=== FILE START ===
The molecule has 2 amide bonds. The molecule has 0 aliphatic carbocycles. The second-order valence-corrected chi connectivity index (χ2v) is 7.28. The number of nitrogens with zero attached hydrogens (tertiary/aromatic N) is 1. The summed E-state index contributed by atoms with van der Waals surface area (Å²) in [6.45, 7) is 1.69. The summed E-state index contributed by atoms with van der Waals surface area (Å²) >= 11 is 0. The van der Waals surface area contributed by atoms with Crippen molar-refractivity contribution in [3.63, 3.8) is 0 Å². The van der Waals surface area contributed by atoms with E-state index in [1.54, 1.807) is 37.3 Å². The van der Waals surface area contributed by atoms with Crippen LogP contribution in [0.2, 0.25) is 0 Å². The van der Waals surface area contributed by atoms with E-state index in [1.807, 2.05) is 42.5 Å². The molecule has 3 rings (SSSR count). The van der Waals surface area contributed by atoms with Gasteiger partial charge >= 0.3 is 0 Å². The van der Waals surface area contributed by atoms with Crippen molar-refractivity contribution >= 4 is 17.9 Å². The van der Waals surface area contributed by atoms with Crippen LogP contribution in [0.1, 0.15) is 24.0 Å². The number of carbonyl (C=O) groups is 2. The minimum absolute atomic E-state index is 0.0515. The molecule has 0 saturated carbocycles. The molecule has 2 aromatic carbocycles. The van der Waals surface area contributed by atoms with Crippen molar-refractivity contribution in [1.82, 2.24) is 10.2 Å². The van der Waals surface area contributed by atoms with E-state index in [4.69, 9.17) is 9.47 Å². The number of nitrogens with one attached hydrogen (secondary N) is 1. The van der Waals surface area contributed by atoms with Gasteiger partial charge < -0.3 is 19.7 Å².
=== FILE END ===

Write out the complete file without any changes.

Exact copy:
The molecule has 2 amide bonds. The molecule has 0 aliphatic carbocycles. The second-order valence-corrected chi connectivity index (χ2v) is 7.28. The number of nitrogens with zero attached hydrogens (tertiary/aromatic N) is 1. The summed E-state index contributed by atoms with van der Waals surface area (Å²) in [6.45, 7) is 1.69. The summed E-state index contributed by atoms with van der Waals surface area (Å²) >= 11 is 0. The van der Waals surface area contributed by atoms with Crippen molar-refractivity contribution in [3.63, 3.8) is 0 Å². The van der Waals surface area contributed by atoms with E-state index in [1.54, 1.807) is 37.3 Å². The van der Waals surface area contributed by atoms with Crippen LogP contribution in [0.2, 0.25) is 0 Å². The van der Waals surface area contributed by atoms with E-state index in [1.807, 2.05) is 42.5 Å². The molecule has 3 rings (SSSR count). The van der Waals surface area contributed by atoms with Gasteiger partial charge >= 0.3 is 0 Å². The van der Waals surface area contributed by atoms with Crippen molar-refractivity contribution >= 4 is 17.9 Å². The van der Waals surface area contributed by atoms with Crippen LogP contribution in [0.1, 0.15) is 24.0 Å². The number of carbonyl (C=O) groups is 2. The minimum absolute atomic E-state index is 0.0515. The molecule has 0 saturated carbocycles. The molecule has 2 aromatic carbocycles. The van der Waals surface area contributed by atoms with Crippen molar-refractivity contribution in [1.82, 2.24) is 10.2 Å². The van der Waals surface area contributed by atoms with E-state index in [4.69, 9.17) is 9.47 Å². The number of nitrogens with one attached hydrogen (secondary N) is 1. The van der Waals surface area contributed by atoms with Gasteiger partial charge < -0.3 is 19.7 Å².